The median and average values of importance show group aggregate, while areas and SD indicate dispersion, i.e. disagreement  of the group`s responses to this outcome. The range and SD decreased during the rounds, which showed a centralization of views, i.e. increased convergence or convergence. Comparison of meaning rankings shows similarities in median and average values, equal to or within an interval difference (Tables 4, 5, 7, 8, 9 and 10). For statements 3 and 8 (Tables 6 and 11), which were two of the statements, differences of 2 intervals were posted. These differences between means and medians could be explained by the fact that participants pay less attention to the statements they consider to be the least important. 2. Percentages for each level of agreement for each statement to compensate for different response rates, It was suggested that the consensus is the same as the agreement and that the agreement can be determined by: the evolution of the consensus was shown by the increase in percentages of agreement, convergence of the range with typical differences in meaning ratings, and a reduction in the number of comments. Stability was manifested by an upward trend in Kappa`s values. 5.
Kappa (K) weighted values to compare random matches between towers. Dajani JS, Sincoff MZ, Talley WK: stability and contract criteria for the completion of Delphi studies. Technol Forecast Soc. 1979, 13: 83-90. 10.1016/0040-1625 (79)90007-6. Chaffin WW, Talley WK: Individual Stability in Delphi Studies. Social technol prognosis. 1980, 16 : 67-73.
10.1016/0040-1625 (80)90074-8. Disc et al. suggest that stability should be used in Delphi studies to compare participants` views, as they believed that covering a percentage of the opinions expressed did not reflect the nature of Delphi in opposing a natural centralization of views. They also note that full stability will be difficult to achieve, as there will always be some “swinging movements”. A subsequent study used stability rather than consent as a termination criterion for Delphi . Dajani et al.  propose the use of Chi-quadratics (2) to test stability. However, this cannot be considered a test stability in the Delphi studies, as it will determine “the independence of the towers from the answers found in them”  and not the stability of the reactions between the different towers. Based on the work of Dajani et al. a study by Chaffin and Talley  was developed to determine individual stability before the stability of the group, and this should therefore be considered with caution. As these works appear only a few examples of 2 as a measure of stability in the Delphi literature. More recently, Greatorex-Dexter has used standard means and deviations (SD) to compare movement between Delphi towers as a measure of stability and convergence .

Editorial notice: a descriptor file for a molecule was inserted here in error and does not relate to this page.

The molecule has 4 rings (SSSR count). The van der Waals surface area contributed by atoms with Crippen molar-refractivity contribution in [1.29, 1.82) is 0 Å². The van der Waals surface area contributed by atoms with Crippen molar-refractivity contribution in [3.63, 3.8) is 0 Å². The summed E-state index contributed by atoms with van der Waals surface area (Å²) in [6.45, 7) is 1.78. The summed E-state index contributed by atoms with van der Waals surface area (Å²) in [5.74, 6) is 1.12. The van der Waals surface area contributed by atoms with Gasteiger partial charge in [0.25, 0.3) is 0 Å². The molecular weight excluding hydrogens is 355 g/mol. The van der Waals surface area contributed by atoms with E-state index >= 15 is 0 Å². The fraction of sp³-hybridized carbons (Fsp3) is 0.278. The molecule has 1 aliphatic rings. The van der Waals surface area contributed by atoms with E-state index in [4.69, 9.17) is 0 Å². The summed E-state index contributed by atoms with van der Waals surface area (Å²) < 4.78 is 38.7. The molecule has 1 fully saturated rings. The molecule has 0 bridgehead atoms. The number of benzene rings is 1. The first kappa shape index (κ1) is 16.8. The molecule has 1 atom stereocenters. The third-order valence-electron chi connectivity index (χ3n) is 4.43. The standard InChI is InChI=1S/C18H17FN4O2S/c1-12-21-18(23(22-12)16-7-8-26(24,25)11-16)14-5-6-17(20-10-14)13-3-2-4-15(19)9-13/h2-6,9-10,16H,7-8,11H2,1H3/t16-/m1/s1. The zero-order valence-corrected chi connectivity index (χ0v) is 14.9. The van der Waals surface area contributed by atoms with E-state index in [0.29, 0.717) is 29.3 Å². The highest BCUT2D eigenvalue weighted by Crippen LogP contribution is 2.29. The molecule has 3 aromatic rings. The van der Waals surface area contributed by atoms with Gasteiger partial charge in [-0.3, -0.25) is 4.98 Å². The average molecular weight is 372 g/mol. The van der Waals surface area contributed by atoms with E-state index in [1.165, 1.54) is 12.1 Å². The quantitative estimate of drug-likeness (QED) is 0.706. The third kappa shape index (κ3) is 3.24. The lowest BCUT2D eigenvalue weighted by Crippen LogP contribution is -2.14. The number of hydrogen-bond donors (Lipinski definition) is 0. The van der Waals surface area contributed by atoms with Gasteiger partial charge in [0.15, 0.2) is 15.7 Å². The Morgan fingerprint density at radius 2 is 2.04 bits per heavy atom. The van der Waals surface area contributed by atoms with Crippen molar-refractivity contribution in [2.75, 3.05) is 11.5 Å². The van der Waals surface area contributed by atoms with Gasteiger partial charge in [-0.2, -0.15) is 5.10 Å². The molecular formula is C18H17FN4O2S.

If necessary, statements have been reworded for the next round, with the aim of moving towards consensus on the basis of the degree of convergence and the question of the majority highlighted. Successive rounds consisted of statements (some reworded) of percentage of match levels, anonymous returns from the previous round to show the area of the views received and important rankings that use the middle rankings. Participants were invited to read the comments before responding to the statements again. Round 1 produced 5 themes. In the third cycle, all responses reflected different themes, earlier themes and new themes that indicated that participants` opinions were not exhausted. The agreement was increased over the three rounds, inversely in the important ranking. Both the median and the average define a movement towards a lesser meaning with the course of the towers. The range intervals of 6, 5 and 5 in the towers indicate that consensus was weak, but stability had arrived, but the SD was still declining, suggesting sustained convergence.